My reaction to the revelation that Democrat senator John Walsh, a retired brigadier general and one-time adjutant general (head) of Montana’s National Guard, had plagiarized much of his master’s thesis at the Army’s Command and General Staff War College was similar to that of most veterans. I felt a queasy disgust, not so much at the offense but at his attempt to blame it on PTSD. For an officer of his seniority and long military experience to try to weasel out of an embarrassing exposure of his lack of professional and academic ethics by falsely claiming the stress of battle made him do it, is a huge disservice to all those warriors who, due to their combat experiences, truly are dealing with the very real debilities of post-traumatic stress disorder. My assessment as an old former infantry NCO is that this guy isn’t much of a leader. Reading comments around the internet from soldiers who served under him reinforces that belief.
Those of us who try to stay attuned to developments in the veteran community are keenly aware that PTSD is all too often the first defense thrown up by those phony veterans claiming military service and valorous awards for service and deeds never rendered, once they are exposed, or it is part of their original scam to milk public sympathy. These frauds, most who have never served and the rest actual veterans foolishly trying to add some macho glamour to their military record, are such a prevalent phenomenonin America today that they’ve earned their very own federal criminal statute, the Stolen Valor Act of 2013.
That a United States Senator throws in with that legion of losers as soon as his own Stolen Valor is exposed says a lot about his lack of devotion to the troops he actually led in combat, some of whom no doubt are suffering the real effects of PTSD. Why don’t you just steal their wheelchairs and prosthetic limbs while you’re usurping their emotional wounds for your phony defense, Senator? And yes, I know, you’re trying to backtrack now but your first defensive instinct is what is so telling.
Now, while Democrats are rallying ‘round another of their tarnished war heroes, we hear that the Army Command and General Staff College is opening an investigation of your possible cheating. That became much more interesting to me when I read an excerpt from a Google Book edited by Douglas Higgins, titled Military Culture and Education: Current Intersections of Academic and Military Cultures which contains this very interesting observation regarding the very real seriousness of the offense of plagiarism in a military academic setting.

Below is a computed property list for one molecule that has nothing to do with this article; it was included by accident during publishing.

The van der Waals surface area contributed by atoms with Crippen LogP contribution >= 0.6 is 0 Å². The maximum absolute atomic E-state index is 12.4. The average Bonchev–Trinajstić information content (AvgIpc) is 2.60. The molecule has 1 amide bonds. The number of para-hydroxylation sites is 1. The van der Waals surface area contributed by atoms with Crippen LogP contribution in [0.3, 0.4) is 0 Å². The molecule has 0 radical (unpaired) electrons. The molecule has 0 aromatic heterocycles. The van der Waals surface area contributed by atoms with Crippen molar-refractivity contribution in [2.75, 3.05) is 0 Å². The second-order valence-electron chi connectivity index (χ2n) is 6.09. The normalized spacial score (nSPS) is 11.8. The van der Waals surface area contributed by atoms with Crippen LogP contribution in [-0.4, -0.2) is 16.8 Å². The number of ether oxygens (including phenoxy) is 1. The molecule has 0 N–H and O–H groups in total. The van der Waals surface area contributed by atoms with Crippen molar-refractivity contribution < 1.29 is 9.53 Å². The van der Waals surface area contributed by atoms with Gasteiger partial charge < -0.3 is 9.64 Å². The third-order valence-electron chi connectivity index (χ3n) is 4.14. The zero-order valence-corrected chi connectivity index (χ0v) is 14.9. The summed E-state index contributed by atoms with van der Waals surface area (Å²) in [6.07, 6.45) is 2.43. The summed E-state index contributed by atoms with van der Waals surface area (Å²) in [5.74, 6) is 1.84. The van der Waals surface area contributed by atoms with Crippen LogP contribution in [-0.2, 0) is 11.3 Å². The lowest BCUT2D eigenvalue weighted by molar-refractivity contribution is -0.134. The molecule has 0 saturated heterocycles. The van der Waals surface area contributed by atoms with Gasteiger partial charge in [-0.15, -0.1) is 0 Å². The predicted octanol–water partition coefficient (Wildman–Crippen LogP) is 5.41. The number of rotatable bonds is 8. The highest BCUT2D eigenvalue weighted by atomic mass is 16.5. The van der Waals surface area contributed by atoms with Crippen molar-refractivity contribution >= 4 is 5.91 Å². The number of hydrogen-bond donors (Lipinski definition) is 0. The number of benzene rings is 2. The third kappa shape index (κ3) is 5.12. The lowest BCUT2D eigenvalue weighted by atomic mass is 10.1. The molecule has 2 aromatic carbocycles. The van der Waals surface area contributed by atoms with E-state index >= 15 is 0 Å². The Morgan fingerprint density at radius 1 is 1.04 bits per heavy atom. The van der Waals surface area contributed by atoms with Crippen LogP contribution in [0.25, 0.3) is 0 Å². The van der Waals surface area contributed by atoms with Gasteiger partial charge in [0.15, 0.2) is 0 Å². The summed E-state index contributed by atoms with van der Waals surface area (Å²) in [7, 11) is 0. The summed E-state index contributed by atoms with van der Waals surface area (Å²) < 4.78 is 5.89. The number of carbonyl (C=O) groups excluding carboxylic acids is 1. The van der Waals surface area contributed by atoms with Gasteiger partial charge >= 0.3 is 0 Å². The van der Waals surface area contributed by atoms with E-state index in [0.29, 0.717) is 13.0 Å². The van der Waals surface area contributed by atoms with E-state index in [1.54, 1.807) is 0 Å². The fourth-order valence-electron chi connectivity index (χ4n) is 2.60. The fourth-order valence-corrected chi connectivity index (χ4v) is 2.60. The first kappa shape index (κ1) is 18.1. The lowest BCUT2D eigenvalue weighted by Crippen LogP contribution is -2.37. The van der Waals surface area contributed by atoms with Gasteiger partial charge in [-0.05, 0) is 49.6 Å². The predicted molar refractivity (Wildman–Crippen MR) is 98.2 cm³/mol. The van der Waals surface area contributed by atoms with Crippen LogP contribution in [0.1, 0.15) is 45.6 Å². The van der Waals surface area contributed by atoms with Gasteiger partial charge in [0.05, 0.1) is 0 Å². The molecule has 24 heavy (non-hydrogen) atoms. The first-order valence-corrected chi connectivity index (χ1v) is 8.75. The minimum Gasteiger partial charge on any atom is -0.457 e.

Academic misconduct is also covered by the UCMJ. Plagiarism is significantly less prevalent among CGSC students. When plagiarism is suspected, however, the procedures involved are significantly more serious than in a civilian setting. If a written assignment aroused my curiosity at the university — or even the seminary, I would call a student in for an informal discussion. At CGSC faculty are required to have an active-duty officer of greater rank than the student involved present to read the student their legal rights under article 15-6 of the UCMJ prior to that conversation. Depending on the circumstances and severity, an investigative board may be formed and — theoretically at least — a student could face the “long course”: confinement in the Disciplinary Barracks, or military prison, at Fort Leavenworth. Here plagiarism is literally a crime. (Emphasis mine.)
Perhaps the Democratic Senatorial Campaign Committee, which has jumped to the senator’s defense, should pause for a moment and consider that last sentence from the above quote:
Here plagiarism is literally a crime.
That might also give some pause to his former running mate and now Montana governor, Steve Bullock, who has been staunchly supportive of a man he perhaps doesn’t know quite as well as he thought. The Dems attempts to whitewash a possible military crime by one of their own is typical.
And this is for you, John Walsh: you are now numbered among those who have Stolen Valor. You knowingly allowed the Army to confer upon you a master’s degree that you had not honestly earned. If the successful completion of that course contributed to your promotion to brigadier general then that rank was falsely attainedand your promotion should be rescinded. And because you benefitted financially by the higher pay grade of your fraudulently achieved rank, you have brought yourself under the jurisdiction of the Stolen Valor Act of 2013, which makes it a crime for a person to fraudulently claim having received any of a series of particular military decorations with the intention of obtaining money, property, or other tangible benefit from convincing someone that he or she rightfully did receive that award. If a court should deem your master’s degree from the War College to be an award or decoration, enhancing promotion, you could be prosecuted.
Or, because you’re a Democrat and now have demonstrably phony military credentials, your party might now be looking at you as future presidential material like Jean Fraud Kerry.
Crossposted at American Thinker
Category: Veterans Issues